Associate Professor, Mathematics Education
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Clinical Professor of Education
Associate Professor, Science Education
Assistant Professor of Educational Leadership and Policy Studies
Thu Sương Thị Nguyễnis an assistant professor of Educational Leadership and Policy Studies at the Indiana University School of Education at Indianapolis. A native of San Antonio Texas and the daughter of Vietnamese refugees, Dr. Nguyễn'sscholarly interests include spatial and cultural (re)production, vulnerable populations and practices of place-making in and around school settings, and the treatment of difference. Her current work centers on the intersections of diaspora, placemaking, and school governance. She has published in Educational Policy, Educational Management, Administration & Leadership, International Journal of Leadership in Education, and the International Journal of Urban Education Leadership.
Professor of Urban Education
Lori Patton Davis, Ph.D. is a higher education scholar whose research agenda focuses on African Americans in postsecondary contexts, Critical Race Theory applied to higher education, college student development theory and the influence of campus environments on student experiences. Patton Davis is perhaps the most well-known researcher and scholar in the area of culture centers. She wrote the first dissertation focusing on culture centers, "From Protest to Progress: An Examination of the Relevance, Relationships and Roles of Black Culture Centers (BCCs)." Moreover, she is the editor of the recently released book, , which highlights various types of racial/ethnic specific culture centers in higher education, their continued relevance, and implications for their existence in relation to student retention and success. Patton Davis regularly serves as a consultant and national speaker on culture centers given her knowledge and expertise in this particular area. Her most recent research examines issues of intersectionality in the experiences of African American lesbian, gay, and bisexual students attending historically black colleges and universities and those who belong to black Greek-letter organizations. Patton Davis is also engaged in critical scholarship on the experiences of black undergraduate women in higher education. She is the editor of the forthcoming book, Professor Patton Davis' larger body of work has been published in , , , , , and several other well-respected journals, edited books and monographs, and professional magazines. In addition to the edited volume on culture centers, she is also an author of the 2nd edition of and the forthcoming 3rd edition of the . Patton Davis is affiliated with and highly involved in numerous professional associations in higher education and student affairs including the Association for the Study of Higher Education, American Educational Research Association, and the American College Personnel Association. She has presented over 80 research papers, workshops, symposia and keynote addresses inter/nationally. Patton Davis has been recognized by the American College Personnel Association (2005 Emerging Scholar Award, 2005 Annuit Coeptis Award) and the Association for the Study of Higher Education (2010 Early Career Award, 2008 Mildred E. Garcia Award for Exemplary Scholarship).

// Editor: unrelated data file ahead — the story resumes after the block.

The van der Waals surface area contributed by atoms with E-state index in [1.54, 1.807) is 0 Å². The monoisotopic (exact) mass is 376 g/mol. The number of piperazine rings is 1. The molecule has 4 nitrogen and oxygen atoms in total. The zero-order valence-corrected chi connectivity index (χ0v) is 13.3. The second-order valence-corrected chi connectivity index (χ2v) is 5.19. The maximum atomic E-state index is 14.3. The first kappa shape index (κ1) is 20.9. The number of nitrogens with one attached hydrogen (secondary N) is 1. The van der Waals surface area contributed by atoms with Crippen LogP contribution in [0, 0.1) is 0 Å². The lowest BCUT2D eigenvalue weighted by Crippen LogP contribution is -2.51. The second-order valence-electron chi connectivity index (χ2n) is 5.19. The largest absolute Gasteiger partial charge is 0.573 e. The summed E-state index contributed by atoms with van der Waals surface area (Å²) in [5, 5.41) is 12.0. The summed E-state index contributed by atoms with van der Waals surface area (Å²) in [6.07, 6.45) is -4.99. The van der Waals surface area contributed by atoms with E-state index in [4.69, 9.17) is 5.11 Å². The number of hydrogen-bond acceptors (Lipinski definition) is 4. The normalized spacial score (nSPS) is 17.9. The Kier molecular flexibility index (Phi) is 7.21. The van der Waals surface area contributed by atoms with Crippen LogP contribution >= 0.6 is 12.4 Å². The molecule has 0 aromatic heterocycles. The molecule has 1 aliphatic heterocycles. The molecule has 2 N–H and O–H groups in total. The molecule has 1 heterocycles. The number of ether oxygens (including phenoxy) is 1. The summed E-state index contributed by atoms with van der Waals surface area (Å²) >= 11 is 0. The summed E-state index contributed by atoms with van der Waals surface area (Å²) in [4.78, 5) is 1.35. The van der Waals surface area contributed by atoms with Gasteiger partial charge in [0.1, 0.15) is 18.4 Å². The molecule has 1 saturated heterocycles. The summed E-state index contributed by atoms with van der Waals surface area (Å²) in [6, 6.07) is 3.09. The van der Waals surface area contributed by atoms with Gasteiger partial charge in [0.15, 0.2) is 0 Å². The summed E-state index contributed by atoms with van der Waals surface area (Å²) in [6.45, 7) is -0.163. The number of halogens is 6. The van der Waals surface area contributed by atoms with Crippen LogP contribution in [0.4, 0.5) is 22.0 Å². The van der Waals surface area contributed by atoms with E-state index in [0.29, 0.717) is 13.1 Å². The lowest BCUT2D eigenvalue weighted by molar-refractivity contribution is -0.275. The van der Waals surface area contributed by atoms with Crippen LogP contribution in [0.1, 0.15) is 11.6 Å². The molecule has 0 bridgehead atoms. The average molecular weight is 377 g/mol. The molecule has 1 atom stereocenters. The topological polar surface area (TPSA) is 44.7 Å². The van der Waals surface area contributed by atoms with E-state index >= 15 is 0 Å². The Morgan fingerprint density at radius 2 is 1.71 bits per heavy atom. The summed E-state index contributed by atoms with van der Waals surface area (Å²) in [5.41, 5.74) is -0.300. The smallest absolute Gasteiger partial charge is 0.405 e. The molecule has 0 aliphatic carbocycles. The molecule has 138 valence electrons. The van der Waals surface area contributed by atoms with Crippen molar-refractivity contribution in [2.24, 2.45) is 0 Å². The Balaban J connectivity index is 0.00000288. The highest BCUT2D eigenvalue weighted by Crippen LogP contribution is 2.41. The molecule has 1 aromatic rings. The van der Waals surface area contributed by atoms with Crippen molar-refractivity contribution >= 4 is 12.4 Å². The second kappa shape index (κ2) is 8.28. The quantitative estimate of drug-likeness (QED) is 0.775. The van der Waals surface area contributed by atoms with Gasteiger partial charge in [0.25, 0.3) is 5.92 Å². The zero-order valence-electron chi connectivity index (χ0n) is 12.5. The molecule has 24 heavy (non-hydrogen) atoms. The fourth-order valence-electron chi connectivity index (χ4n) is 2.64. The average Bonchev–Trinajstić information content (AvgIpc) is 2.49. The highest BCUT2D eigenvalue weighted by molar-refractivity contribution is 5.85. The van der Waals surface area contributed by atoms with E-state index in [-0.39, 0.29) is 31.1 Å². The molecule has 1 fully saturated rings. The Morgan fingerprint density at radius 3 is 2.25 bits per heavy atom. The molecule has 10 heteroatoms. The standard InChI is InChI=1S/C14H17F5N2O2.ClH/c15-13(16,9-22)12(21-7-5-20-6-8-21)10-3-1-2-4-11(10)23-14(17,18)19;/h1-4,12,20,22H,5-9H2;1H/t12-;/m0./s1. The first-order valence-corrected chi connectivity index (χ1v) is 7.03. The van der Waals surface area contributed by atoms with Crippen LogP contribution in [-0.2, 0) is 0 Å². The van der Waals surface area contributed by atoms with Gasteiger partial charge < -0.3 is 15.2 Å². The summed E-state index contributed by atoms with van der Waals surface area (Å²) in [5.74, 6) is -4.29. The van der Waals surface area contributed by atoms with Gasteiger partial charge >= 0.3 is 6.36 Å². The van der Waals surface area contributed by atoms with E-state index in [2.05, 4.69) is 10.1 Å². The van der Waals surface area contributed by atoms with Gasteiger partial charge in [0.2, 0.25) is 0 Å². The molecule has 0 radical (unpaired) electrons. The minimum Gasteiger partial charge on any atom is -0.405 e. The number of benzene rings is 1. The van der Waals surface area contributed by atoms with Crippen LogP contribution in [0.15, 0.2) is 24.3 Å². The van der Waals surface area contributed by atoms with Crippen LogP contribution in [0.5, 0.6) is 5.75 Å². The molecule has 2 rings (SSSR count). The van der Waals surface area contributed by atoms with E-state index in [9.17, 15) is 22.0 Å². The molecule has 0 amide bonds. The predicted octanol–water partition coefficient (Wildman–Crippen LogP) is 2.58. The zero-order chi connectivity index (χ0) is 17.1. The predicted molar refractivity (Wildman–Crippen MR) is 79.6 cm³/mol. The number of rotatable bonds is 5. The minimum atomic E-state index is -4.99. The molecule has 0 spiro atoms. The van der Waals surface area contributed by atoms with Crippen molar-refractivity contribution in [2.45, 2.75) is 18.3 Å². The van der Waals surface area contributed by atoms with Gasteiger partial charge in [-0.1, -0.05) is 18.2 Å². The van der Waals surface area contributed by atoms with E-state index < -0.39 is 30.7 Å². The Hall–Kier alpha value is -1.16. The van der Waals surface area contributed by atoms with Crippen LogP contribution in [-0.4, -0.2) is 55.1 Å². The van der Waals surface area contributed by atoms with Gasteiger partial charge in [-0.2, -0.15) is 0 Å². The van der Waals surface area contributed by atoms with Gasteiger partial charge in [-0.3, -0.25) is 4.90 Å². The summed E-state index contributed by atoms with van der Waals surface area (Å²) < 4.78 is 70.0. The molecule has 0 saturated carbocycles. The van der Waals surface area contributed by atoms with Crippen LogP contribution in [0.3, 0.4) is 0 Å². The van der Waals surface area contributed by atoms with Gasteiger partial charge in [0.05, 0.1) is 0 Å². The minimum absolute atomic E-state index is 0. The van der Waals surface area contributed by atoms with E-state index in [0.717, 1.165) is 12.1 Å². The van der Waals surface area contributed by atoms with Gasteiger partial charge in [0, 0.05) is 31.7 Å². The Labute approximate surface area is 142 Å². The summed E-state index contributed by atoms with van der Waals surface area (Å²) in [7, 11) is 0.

Assistant Professor of Technology, Innovation and Pedagogy in Urban Education
Professor, Special Education
Assistant Professor of Special Education
Professor, Urban Education Studies
Coordinator, Urban Education Studies Doctoral Program
My dedication is to support the creation of schools that deliver high quality success to all student groups, especially those groups that have historically not been well served by public schooling, like African American students, Latino students, students from low income families, student from families that do not speak English at home, students from other cultures, students with disabilities, girls in math and science, lesbian/gay/bi/transgender students, or any other group not receiving the benefits of a high quality education. I am especially focused on this in urban areas where the majority of children of color live and go to school. I am also dedicated to framing urban areas in terms of their strengths and assets while critiquing the inequalities and addressing the challenges. I consider the so-called achievement gaps to be mainly a function of the way schools and urban centers work rather than a function of those student groups on the lower side of such gaps or their parents and communities. At present our urban schools come nowhere close to working well for the historically marginalized students so we need to envision and create learning environments that do work well for all students and all student groups. To accomplish this, we need to not be defensive or to avoid difficult issues or claim there is only one right way to go forward, while at the same time treating all people with respect, appreciation, and care.